THE BUFFOON
CHOUT

PREMIERE
PARIS, 17 MAY 1921

SCENERY & COSTUMES
MICHEL LARIONOV

MUSIC
SERGE PROKOFIEV

CHOREOGRAPHY
MICHEL LARIONOV AND THADÉE SLAVINSKY

After the spectacular success of The Golden Cockerel in 1914, Serge Diaghilev sought a more permanent working relationship with Natalia Goncharova and her partner Michel Larionov. At his invitation, they left Russia in 1915 never to return. Larionov immediately began to design the costumes and sets for The Buffoon, Diaghilev having already commissioned the music from Serge Prokofiev. However the production did not premiere until 1921.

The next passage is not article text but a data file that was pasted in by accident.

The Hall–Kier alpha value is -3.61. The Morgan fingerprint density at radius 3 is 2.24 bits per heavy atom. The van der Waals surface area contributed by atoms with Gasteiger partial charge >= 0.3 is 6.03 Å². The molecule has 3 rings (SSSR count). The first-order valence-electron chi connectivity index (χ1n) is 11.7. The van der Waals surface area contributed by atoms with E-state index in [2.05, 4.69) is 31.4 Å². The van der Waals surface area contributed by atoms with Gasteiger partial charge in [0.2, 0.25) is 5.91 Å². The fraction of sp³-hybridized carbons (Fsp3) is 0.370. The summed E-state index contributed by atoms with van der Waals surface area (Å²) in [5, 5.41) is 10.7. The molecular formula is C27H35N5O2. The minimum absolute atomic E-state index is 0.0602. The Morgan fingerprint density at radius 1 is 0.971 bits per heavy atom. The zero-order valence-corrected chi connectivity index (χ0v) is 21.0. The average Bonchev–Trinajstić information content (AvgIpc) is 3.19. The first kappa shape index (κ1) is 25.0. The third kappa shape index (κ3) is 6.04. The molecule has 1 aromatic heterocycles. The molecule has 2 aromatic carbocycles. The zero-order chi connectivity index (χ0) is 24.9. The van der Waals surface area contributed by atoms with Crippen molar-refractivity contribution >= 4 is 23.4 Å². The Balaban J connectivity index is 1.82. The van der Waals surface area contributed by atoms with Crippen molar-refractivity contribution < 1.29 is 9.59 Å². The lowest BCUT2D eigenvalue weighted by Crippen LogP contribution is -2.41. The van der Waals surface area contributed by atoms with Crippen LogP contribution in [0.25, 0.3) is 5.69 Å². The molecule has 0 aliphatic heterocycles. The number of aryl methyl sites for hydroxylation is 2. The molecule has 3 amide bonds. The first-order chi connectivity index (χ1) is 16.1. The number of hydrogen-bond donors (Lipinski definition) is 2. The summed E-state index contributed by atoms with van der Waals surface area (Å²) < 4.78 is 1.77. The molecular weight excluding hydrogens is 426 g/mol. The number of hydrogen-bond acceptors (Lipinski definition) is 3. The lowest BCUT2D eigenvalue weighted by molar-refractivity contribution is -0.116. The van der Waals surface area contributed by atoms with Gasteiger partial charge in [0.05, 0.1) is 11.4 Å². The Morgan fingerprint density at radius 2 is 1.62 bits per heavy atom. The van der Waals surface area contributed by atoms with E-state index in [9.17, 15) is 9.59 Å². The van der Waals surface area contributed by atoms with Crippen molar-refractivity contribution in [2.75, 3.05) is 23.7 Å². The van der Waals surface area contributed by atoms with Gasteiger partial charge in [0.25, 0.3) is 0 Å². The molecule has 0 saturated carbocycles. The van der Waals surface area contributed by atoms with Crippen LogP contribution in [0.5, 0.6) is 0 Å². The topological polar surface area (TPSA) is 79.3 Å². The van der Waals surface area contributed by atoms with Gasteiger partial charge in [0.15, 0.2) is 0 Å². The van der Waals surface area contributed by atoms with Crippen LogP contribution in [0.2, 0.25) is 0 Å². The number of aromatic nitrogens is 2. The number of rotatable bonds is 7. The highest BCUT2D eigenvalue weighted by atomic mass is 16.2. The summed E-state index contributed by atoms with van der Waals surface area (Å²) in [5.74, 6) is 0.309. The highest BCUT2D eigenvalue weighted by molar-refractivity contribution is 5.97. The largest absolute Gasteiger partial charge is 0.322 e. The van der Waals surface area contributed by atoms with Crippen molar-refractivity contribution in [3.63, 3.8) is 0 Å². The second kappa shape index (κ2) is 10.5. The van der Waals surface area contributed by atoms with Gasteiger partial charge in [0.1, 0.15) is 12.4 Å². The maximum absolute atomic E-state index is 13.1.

Larionov used the broken forms of Cubism and Futurism for his designs, which contemporary critic, Cyril Beaumont described as 'the best part of the production'. He found the Russian peasant-inspired set brilliantly conceived but almost too colourful and bright for comfort. Other viewers found that when vividly clad figures moved against the backdrop the effect was irritating and distracting.

The story is about a practical joker in a peasant village and the ridiculous and contradictory events that occur. The discordant and fractured set and costumes support a story line based on trickery and irony.